Long-term care also isn’t covered by Part B. This involves non-specialized personal care, with aid given for daily activities such as dressing, eating, bathing, or using the washroom.

Lastly, Part B won’t pay for certain services some carriers and/or insurance plans may otherwise cover like acupuncture and cosmetic surgery as well as certain vaccines, such as the shingles vaccine, adds Parker. However, limitations and exclusions apply and people should check with the carrier for plan-specific benefits.

How much is Medicare Part B?

Medicare Part B premiums are based on your annual income from two years prior reported on your IRS tax return; that means the 2024 cost for Part B is based on your earnings from 2022. 

Medicare Part B premiums
File individual tax returnFile joint tax returnFile married & separate tax returnMonthly premium (in 2024)
$103,000 or less $206,000 or less $103,000 or less $174.70
above $103,000 up to $129,000 above $206,000 up to $258,000 Not applicable$244.60 
above $129,000 up to $161,000 above $258,000 up to $322,000Not applicable$349.40 
above $161,000 up to $193,000 above $322,000 up to $386,000 Not applicable$454.20 
above $193,000 and less than $500,000 above $386,000 and less than $750,000 above $130,000 and less than $397,000 $559.00 
$500,000 or above $750,000 or above $397,000 or above $594.00 

Note that, aside from your premiums, you will usually pay approximately 20% of the Medicare-approved amount of covered medical services after you meet your Medicare Part B deductible, and as long as your doctor or health care provider accepts the Medicare-approved amount as full payment — called “accepting assignment.” The Medicare-approved amount is the payment amount that Original Medicare sets for a covered service or item. When your provider accepts assignment, Medicare pays its share and you pay your share of that amount.

“Be aware that there is no out-of-pocket maximum limit over a calendar year. This is why many people choose a Medigap plan or Medicare Advantage plan to help fill in the gaps in costs or services,” adds Parker.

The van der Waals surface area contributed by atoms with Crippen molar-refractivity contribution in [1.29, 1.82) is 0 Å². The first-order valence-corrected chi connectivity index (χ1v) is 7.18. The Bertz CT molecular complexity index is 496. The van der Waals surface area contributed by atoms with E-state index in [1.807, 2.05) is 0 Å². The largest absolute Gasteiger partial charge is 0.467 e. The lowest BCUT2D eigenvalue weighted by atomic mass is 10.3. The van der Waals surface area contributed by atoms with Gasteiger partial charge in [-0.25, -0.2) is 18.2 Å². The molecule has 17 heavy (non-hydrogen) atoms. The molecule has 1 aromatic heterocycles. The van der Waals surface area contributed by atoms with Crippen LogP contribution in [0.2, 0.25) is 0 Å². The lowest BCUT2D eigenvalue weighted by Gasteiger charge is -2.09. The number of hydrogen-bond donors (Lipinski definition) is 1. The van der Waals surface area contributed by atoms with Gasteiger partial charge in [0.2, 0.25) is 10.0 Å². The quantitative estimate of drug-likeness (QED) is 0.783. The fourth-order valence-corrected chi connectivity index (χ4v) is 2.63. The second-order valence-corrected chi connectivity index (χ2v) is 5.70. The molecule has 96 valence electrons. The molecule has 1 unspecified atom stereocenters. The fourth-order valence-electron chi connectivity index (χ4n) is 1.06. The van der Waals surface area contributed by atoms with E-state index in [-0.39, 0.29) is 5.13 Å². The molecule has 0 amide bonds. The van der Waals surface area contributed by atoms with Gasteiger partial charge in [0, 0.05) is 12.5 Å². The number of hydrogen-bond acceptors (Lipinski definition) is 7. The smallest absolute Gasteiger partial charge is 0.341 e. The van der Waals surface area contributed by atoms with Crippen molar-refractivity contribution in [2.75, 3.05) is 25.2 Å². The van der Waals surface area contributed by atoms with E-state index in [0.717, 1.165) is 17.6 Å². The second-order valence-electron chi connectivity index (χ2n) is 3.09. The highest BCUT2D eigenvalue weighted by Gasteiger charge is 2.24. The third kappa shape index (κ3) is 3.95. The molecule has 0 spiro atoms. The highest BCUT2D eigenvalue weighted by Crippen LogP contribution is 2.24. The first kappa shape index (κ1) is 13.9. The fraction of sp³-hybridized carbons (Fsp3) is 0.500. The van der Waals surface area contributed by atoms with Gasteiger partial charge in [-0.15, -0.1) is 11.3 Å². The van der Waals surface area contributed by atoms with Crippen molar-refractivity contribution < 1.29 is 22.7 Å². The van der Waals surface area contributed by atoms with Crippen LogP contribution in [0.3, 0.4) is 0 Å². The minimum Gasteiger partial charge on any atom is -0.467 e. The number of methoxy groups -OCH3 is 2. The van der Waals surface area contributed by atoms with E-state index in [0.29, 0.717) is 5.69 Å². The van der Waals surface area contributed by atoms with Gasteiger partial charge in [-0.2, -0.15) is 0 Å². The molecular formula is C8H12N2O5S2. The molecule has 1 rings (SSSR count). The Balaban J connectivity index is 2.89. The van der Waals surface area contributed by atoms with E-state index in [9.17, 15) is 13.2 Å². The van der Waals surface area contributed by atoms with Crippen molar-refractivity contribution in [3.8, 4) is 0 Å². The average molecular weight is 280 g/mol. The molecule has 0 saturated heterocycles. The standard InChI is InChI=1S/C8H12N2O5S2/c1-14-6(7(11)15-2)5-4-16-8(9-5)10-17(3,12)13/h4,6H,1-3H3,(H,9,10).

What is the Medicare Part B deductible?

You also have to pay an out-of-pocket deductible every year if you need health care services.

This is the sum you must pay before Original Medicare kicks in for medical services. After your deductible is met, you usually pay for the 20% of the Medicare-approved amount when it comes to doctor services, outpatient services, applicable drugs administered in a clinical setting, and other services covered by Part B. That’s called coinsurance. 

So, let’s say you already met your deductible for the year. You go for tests and the Medicare-approved amount is $400. Medicare Part B pays 80% of that amount, which is $320. You’re responsible for the rest, which is $80. 

How to sign up for Medicare Part B

Many people don’t realize that they must opt into Medicare and officially enroll in Part B — unless you’re already receiving Part B benefits based on being disabled or are collecting Social Security benefits before your 65th birthday (in which case you will be auto-enrolled in Part B).

“The easiest and fastest way to enroll is through the Social Security website or to phone 800-773-1213,” says Maibor, managing director of Boston-headquartered Senior Benefits Boston.

When applying, be prepared to share information about yourself and supply documentation to verify your identity, such as a driver’s license, birth certificate, or proof of US citizenship.

How long does it take to get Medicare Part B after applying?